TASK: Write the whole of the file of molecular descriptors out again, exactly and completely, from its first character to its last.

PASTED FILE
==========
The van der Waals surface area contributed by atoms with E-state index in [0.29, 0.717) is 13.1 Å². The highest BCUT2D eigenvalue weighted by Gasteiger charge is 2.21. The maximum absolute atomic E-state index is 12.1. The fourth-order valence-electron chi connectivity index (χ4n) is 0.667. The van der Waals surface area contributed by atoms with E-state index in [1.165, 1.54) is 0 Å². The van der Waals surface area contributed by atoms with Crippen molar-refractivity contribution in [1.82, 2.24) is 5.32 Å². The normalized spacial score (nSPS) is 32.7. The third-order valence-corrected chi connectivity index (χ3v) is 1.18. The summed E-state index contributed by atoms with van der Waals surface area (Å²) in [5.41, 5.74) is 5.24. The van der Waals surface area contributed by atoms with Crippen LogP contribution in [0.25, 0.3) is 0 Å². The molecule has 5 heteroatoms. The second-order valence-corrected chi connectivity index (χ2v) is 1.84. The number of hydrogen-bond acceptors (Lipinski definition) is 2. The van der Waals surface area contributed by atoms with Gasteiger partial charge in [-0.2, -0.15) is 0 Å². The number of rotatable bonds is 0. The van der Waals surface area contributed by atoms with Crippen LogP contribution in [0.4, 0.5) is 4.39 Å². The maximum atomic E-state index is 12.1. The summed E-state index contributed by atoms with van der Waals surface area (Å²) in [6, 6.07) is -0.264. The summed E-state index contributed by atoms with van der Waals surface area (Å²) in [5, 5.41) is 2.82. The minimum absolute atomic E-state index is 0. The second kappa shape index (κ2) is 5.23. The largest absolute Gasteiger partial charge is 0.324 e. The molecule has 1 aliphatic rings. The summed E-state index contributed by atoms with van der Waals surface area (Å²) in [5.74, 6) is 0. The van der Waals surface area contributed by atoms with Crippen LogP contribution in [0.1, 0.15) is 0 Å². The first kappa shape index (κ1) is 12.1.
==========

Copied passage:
The van der Waals surface area contributed by atoms with E-state index in [0.29, 0.717) is 13.1 Å². The highest BCUT2D eigenvalue weighted by Gasteiger charge is 2.21. The maximum absolute atomic E-state index is 12.1. The fourth-order valence-electron chi connectivity index (χ4n) is 0.667. The van der Waals surface area contributed by atoms with E-state index in [1.165, 1.54) is 0 Å². The van der Waals surface area contributed by atoms with Crippen molar-refractivity contribution in [1.82, 2.24) is 5.32 Å². The normalized spacial score (nSPS) is 32.7. The third-order valence-corrected chi connectivity index (χ3v) is 1.18. The summed E-state index contributed by atoms with van der Waals surface area (Å²) in [5.41, 5.74) is 5.24. The van der Waals surface area contributed by atoms with Crippen LogP contribution in [0.25, 0.3) is 0 Å². The molecule has 5 heteroatoms. The second-order valence-corrected chi connectivity index (χ2v) is 1.84. The number of hydrogen-bond acceptors (Lipinski definition) is 2. The van der Waals surface area contributed by atoms with Gasteiger partial charge in [-0.2, -0.15) is 0 Å². The number of rotatable bonds is 0. The van der Waals surface area contributed by atoms with Crippen LogP contribution in [0.4, 0.5) is 4.39 Å². The maximum atomic E-state index is 12.1. The summed E-state index contributed by atoms with van der Waals surface area (Å²) in [6, 6.07) is -0.264. The summed E-state index contributed by atoms with van der Waals surface area (Å²) in [5, 5.41) is 2.82. The minimum absolute atomic E-state index is 0. The second kappa shape index (κ2) is 5.23. The largest absolute Gasteiger partial charge is 0.324 e. The molecule has 1 aliphatic rings. The summed E-state index contributed by atoms with van der Waals surface area (Å²) in [5.74, 6) is 0. The van der Waals surface area contributed by atoms with Crippen LogP contribution in [0.1, 0.15) is 0 Å². The first kappa shape index (κ1) is 12.1.